If it doesn’t, Bexar County will be downgraded again, to serious nonattainment, which will bring additional federal requirements — and costs.
Limited local authority
TCEQ is now required to submit a model to the EPA showing a long-term plan for improving Bexar County’s air quality by November 2023, which the agency will have to implement the following year.
The city has no regulatory authority to make companies or individuals meet air quality standards, said Kyle Cunningham, a health program manager for the San Antonio Metropolitan Health District.
Metro Health does run a clean air campaign to teach residents how to reduce emissions, and it flags ozone action days, which are declared when weather conditions are likely to combine with pollution emissions to create more ozone.
“Our main task, since we don’t have regulatory authority, is to educate,” Cunningham said. “We’re trying to do as much of that as we can.”
The county is in the same boat, said Bexar County Public Information Officer Monica Ramos.
Enforcement is “mostly up to AACOG and the state,” Ramos said. “At the county, we just make sure we’re following state law and the federal regulations related to air quality.”
Because of their limited authority, all the city and county can do beyond education is ask for changes at the state level, Cunningham said.
“I feel sure that within this upcoming legislative session the city of San Antonio will make a request for the state to put the program [that assisted low-income drivers] back into place, because there’s a need,” she said. “Hopefully our representatives in that state legislature will take that forward for us.”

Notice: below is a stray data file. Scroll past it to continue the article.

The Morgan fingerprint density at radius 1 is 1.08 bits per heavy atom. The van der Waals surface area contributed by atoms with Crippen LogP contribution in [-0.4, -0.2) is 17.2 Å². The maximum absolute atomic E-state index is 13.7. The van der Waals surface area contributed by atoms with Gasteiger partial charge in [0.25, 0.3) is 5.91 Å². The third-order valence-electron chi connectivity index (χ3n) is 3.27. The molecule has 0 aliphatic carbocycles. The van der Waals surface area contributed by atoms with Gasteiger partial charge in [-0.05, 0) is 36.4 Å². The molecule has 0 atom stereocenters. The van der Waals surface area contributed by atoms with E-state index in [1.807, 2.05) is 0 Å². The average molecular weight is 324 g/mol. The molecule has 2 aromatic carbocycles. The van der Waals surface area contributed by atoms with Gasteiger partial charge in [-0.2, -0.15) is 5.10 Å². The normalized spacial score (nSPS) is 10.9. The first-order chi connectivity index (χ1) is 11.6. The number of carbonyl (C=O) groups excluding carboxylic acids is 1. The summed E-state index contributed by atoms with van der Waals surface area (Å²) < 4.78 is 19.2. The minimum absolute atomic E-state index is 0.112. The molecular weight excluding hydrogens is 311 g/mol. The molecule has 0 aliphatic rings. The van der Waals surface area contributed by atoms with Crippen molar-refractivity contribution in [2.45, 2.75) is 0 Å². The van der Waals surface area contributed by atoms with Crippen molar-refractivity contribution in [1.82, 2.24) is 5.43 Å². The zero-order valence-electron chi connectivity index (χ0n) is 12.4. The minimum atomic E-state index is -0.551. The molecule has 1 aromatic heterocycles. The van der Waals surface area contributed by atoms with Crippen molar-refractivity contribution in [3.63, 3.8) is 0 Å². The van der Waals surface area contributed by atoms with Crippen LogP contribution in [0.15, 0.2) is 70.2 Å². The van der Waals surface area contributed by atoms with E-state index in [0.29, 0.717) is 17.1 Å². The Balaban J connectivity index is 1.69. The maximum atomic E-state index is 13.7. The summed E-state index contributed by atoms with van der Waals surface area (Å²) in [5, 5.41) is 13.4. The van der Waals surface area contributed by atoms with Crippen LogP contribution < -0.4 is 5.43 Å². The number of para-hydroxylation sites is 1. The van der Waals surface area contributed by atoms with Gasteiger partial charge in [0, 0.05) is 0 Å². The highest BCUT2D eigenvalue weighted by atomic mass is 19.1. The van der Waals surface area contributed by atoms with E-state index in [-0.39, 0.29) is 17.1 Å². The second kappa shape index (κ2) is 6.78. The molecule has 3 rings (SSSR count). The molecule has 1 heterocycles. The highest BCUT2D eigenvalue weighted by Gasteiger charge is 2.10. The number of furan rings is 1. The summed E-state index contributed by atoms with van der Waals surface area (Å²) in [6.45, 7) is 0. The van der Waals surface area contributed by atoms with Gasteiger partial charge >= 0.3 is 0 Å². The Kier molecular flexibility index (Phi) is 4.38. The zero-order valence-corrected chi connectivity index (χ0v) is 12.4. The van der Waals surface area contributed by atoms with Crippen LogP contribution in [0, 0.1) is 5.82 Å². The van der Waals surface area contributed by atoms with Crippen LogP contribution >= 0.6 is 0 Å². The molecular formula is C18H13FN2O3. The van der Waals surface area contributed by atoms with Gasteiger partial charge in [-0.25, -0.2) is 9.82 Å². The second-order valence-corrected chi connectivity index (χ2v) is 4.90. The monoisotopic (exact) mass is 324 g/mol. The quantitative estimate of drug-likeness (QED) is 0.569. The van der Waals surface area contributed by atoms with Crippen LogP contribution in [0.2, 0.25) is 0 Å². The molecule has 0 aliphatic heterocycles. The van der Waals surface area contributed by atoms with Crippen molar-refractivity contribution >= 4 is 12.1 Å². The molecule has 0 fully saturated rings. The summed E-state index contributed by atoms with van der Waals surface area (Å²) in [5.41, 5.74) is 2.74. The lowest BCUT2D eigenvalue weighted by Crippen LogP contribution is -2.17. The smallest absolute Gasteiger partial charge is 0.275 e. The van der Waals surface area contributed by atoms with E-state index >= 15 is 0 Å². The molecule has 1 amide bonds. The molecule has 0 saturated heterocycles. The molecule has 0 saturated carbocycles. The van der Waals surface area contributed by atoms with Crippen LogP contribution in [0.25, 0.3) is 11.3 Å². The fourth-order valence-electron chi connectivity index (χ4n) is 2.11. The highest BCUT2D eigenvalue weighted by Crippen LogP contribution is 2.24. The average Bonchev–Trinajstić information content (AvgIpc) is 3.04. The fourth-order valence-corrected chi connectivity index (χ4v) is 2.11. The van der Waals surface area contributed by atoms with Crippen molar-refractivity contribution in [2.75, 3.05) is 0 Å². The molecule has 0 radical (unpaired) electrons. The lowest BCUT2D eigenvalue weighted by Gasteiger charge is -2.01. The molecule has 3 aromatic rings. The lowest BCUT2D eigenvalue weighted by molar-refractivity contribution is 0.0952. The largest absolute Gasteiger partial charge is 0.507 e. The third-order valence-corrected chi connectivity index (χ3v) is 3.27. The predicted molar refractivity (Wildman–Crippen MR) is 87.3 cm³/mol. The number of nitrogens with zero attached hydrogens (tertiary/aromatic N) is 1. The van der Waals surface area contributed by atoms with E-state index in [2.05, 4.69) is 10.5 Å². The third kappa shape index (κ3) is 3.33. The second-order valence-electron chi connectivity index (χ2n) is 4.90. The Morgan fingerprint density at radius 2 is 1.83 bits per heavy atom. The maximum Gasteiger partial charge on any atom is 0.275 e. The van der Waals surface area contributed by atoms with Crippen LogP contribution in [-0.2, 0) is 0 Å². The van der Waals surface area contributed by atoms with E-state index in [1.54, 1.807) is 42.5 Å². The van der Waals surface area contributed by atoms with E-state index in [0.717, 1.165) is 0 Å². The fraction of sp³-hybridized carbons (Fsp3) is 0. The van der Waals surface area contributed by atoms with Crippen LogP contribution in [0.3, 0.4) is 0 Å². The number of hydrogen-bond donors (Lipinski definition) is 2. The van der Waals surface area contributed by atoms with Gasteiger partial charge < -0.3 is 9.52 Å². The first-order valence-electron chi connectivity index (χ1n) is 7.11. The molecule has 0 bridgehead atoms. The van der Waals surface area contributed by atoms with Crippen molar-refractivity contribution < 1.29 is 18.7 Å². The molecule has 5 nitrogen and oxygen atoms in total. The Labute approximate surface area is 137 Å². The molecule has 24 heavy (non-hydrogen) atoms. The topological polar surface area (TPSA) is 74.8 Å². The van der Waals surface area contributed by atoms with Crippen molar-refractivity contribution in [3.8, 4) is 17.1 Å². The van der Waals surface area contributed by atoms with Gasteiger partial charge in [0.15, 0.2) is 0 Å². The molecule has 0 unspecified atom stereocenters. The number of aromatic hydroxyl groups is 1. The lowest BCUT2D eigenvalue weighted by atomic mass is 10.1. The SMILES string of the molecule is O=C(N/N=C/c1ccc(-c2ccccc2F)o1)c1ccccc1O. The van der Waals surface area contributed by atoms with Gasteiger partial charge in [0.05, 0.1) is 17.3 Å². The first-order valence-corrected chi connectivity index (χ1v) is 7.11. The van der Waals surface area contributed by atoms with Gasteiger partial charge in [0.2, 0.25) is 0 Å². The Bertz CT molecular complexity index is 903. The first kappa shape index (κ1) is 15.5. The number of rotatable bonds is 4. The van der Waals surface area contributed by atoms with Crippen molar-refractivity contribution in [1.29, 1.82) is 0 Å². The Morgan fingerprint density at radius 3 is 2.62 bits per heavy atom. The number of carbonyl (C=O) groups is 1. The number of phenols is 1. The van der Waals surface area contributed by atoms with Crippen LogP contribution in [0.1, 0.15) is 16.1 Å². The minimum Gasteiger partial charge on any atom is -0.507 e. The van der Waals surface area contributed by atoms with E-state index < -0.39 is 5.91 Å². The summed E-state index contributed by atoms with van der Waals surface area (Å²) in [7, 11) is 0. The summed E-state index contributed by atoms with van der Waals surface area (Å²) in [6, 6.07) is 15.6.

Complicating efforts to improve air quality locally is the ongoing debate over where the region’s ozone-causing pollution originates.
AACOG estimates that activity within San Antonio accounts for only about a fifth of the ozone recorded, while the rest comes from outside the area — mainly Mexico or other states.
AACOG points to data from the pandemic to back up its case: despite drastically decreased road emissions across San Antonio during the early days of COVID-19, Bexar County still experienced more high-ozone days in the spring of 2020 than it did the previous year.
Despite AACOG’s arguments, however, the EPA’s stance is that no matter where the pollution originates, it is still up to the state of Texas to make sure San Antonio meets federal air quality standards.
In 2020, the 5th U.S. Circuit Court of Appeals agreed with the EPA when it ruled against Texas, which argued in 2018 that because most of San Antonio’s pollution was drifting up from Mexico, it shouldn’t be moved to marginal nonattainment.
Yet that argument still appears to hold sway locally.
The city uses AACOG data when talking about local pollution sources, and AAMPO uses AACOG data for its own studies and programs on how to reduce vehicle emissions.
During a public meeting earlier this week, AAMPO Transportation Planning Program Manager Clifton Hall noted that AAMPO estimates only 30% of the one-fifth of ozone attributable to San Antonio sources comes from “mobile source emissions” — i.e. vehicles. In other words, only about 6% of local ground-level ozone is attributable to vehicle emissions by AAMPO and AACOG standards.
Still, Hall said, local agencies are “doing everything we can to limit our slice of the pie, but it’s going to take us all working together to get there.”